In a world obsessed with analytics, qualitative data is often overlooked in favor of raw numbers. But while it may not be readily calculable, it's the qualitative data—the human emotions and improvisations—which offers up the most fertile information.
When frog design submitted a prompt to Cornell Tech's Product Studio, the global design strategy and research firm was expecting their assigned team of masters students to focus on raw analytics, and other forms of objective data. Instead, the Cornell Tech team and frog design shifted focus of the conversation back to conversation itself, and produced a groundbreaking transcription service.
An Open-Ended Ask
Hoping to unleash them creatively, frog design's challenge to the team amounted to an open-ended question: how could wearables and sensors enable design researchers to draw more valuable insights while in the field?
"They didn't give us technology, or any ideas beyond that question. It was our role to dig down deeper, and figure out what we need to do," said team member Gabe Ruttner, Master of Engineering in Computer Science ‘17. “We had to run with that, figure out what it means, unpack the different terms, and come up with a product that addressed that question."
The Breakthrough Moment
This creative license led the team to think critically about their prompt — and eventually, to reframe the challenge altogether.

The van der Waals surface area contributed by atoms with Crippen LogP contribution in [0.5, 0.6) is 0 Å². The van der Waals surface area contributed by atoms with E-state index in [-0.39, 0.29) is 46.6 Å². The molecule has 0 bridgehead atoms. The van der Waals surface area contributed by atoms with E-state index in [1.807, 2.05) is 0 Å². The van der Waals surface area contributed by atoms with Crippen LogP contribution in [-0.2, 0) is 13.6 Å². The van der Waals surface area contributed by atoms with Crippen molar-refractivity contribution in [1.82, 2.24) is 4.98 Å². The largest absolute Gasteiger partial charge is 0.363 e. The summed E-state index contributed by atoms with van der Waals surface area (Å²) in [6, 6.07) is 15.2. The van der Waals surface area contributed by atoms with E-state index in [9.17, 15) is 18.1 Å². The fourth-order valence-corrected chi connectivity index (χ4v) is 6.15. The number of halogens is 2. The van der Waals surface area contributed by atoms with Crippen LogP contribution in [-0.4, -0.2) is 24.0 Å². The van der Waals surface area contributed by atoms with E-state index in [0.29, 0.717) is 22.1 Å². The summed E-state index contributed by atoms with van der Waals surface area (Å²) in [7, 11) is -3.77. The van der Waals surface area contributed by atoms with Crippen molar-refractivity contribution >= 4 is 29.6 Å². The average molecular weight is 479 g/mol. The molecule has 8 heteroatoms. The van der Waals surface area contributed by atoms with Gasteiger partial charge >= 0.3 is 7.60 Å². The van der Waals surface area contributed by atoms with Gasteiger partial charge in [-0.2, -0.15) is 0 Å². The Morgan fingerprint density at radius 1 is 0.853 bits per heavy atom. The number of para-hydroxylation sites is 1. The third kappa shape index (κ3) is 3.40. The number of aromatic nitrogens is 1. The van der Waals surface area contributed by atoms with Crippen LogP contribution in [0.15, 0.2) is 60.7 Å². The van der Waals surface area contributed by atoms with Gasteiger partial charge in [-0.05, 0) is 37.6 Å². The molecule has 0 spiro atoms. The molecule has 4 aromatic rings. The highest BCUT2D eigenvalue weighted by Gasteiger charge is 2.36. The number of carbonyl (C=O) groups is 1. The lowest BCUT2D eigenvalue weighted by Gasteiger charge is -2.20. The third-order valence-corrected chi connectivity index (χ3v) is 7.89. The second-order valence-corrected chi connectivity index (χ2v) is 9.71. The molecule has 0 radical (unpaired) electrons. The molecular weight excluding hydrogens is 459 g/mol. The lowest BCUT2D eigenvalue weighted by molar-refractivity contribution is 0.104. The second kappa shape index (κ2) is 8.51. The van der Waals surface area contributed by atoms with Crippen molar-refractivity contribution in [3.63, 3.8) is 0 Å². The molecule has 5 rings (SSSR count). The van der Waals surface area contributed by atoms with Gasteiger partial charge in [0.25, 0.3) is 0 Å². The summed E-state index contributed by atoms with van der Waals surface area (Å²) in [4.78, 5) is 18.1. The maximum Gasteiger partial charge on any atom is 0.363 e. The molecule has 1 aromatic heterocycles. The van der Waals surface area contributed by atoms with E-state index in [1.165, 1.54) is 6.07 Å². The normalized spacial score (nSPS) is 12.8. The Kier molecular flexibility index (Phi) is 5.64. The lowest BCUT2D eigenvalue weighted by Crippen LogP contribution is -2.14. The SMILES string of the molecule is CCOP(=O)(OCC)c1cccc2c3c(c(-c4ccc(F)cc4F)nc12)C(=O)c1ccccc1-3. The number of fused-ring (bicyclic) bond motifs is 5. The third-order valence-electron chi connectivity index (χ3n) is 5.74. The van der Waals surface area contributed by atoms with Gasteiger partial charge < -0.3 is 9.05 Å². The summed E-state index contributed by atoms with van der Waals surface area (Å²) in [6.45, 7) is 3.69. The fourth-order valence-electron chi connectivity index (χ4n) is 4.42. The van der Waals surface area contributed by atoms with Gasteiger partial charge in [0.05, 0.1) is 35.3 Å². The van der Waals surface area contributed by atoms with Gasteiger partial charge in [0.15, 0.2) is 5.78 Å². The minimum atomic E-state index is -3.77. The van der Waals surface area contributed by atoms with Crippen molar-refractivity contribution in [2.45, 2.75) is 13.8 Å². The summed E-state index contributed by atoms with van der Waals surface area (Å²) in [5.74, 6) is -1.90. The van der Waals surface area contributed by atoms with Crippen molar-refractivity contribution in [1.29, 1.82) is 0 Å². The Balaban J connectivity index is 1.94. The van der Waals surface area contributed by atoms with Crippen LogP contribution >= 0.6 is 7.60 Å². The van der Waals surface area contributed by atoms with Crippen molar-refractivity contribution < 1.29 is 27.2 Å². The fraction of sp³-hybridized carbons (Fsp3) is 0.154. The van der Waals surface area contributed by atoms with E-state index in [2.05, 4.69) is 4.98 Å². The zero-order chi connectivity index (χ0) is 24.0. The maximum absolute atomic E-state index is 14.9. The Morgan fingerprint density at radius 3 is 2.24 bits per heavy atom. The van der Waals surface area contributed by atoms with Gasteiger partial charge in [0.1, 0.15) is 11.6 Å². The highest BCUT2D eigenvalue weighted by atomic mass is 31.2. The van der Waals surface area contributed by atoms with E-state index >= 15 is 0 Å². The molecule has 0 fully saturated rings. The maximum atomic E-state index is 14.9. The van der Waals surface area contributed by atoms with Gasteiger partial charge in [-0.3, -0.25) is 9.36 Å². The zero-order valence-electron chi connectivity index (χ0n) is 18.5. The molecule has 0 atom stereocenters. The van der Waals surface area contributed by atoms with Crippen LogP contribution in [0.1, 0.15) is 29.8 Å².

"We actually didn't use wearables, we spun away from that early on," said Ruttner.
The team realized that a surplus of data, rather than providing clarity, more often has the effect of obfuscating meaning. So the team turned its attention to more accurately capturing human interactions, as opposed to, say, devising new ways of collecting data.
“There was a moment where we said, 'Humans are the best sensors' — and it sort of fell in place for us," recalled Brinna Thomsen, Parsons, BFA Communications Design '18.
Building a Product Solution
The team divvied up responsibilities based on their respective fields of study, with Ruttner and Roy Cohen, Technion-Cornell Dual Master's Degrees in Connective Media '18, working as developers, Thomsen heading up design, and Vince Wong, Johnson Cornell Tech MBA ‘17, serving as product manager.
“We all sort of merged together," said Ruttner.
Working closely over a series of weeks with frog's design researcher Lola Bates-Campbell, the students developed a transcription app that the group named 'pond', a nod to the company that spawned it. 'pond' is a real-time transcription program that allows an interviewer to easily flag relevant information with custom tags and then curates that information into insights.
With a print to post-it note feature, pond allows users to move seamlessly between synthesizing in the physical world and the digital world. When they are finished grouping the insights, they can quickly bring those categorized groups back into pond by scanning QR codes located on the post-it notes.
The app, developed using Django — a free, open-source framework — and Google's Speech API, is in the public domain, a decision made by the company and backed by its creators.
Reflecting on the process, the students recognized that, in some ways, the opportunity to work on a research tool made their experience especially valuable. "Our project was kind of meta in the sense that we were doing for frog what frog does for their clients," said Ruttner.
Wong agreed, “I think frog was very excited to mentor us under their own design research methodology as we built pond for them. They were incredibly supportive from end-to-end.”
If you are interested in following pond's progress, please visit www.swiminthepond.com to learn more.